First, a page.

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The next time you see an H&M swimwear ad, take a closer look. You may notice that things are a little different, more raw and natural than most ads. That’s because the clothing giant has vowed to stop airbrushing its bikini models. Three cheers for Photoshop-free models!

H&M will no longer digitally remove things like arm hairs, stretch marks, moles or scars from its models. Instead, bodies will be published exactly how they looked the day they were photographed on set. The brand’s latest swimwear collection is currently live on its website, and you can see the new mandate in action — stretchmarks on some models, moles on another. It’s glorious and refreshing and, honestly, about time. Instead of Photoshopped mannequins, the models look like regular, healthy women that you might spot lounging on the beach.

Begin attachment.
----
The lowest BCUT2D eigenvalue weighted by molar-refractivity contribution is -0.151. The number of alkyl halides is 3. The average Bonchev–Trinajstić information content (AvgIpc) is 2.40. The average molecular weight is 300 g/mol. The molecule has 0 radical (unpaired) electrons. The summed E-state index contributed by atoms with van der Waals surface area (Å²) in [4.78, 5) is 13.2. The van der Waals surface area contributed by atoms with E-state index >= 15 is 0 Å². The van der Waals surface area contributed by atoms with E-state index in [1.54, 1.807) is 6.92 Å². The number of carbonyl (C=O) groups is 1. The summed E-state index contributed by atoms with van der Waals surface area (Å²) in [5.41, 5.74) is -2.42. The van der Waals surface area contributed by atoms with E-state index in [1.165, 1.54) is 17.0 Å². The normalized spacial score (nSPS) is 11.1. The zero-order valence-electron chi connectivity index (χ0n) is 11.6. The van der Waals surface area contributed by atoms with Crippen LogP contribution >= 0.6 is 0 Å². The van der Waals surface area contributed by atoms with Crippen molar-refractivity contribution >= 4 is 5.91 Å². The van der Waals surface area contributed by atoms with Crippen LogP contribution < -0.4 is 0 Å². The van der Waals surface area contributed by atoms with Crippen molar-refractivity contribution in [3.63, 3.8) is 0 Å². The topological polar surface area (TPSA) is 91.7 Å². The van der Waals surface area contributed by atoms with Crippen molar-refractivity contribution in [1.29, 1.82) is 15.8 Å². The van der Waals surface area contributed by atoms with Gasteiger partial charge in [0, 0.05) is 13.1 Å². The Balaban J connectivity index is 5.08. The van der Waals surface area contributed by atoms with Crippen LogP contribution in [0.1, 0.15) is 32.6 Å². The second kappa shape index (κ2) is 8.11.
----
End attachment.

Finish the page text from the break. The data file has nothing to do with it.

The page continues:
It’s a move that more and more brands are beginning to make. Asos, Aerie and Missguided have all gotten onboard with the anti-airbrush movement, and have been giving their consumers exactly what they want — real, honest models who look like actual humans and not overly smooth, alien-like creatures.

It’s a surprising move for H&M considering its questionable Photoshop kerfuffle in 2011 where it admitted to using completely computer generated bodies to sell its swimwear. If you were trying to give your consumers a complex, it almost worked, H&M, but these latest Photoshop-free images are a step in the right direction for sure.

Women took to Twitter to praise the brand for its latest campaign.

While this is a minor win (really, why were we ever Photoshopping arm hair and stretchmarks and freckles in the first place!?), ads that celebrate real women and their bodies are something consumers should expect to see more of. We don’t want to push our luck, but next time, could we have models with a variety of body shapes and sizes, H&M?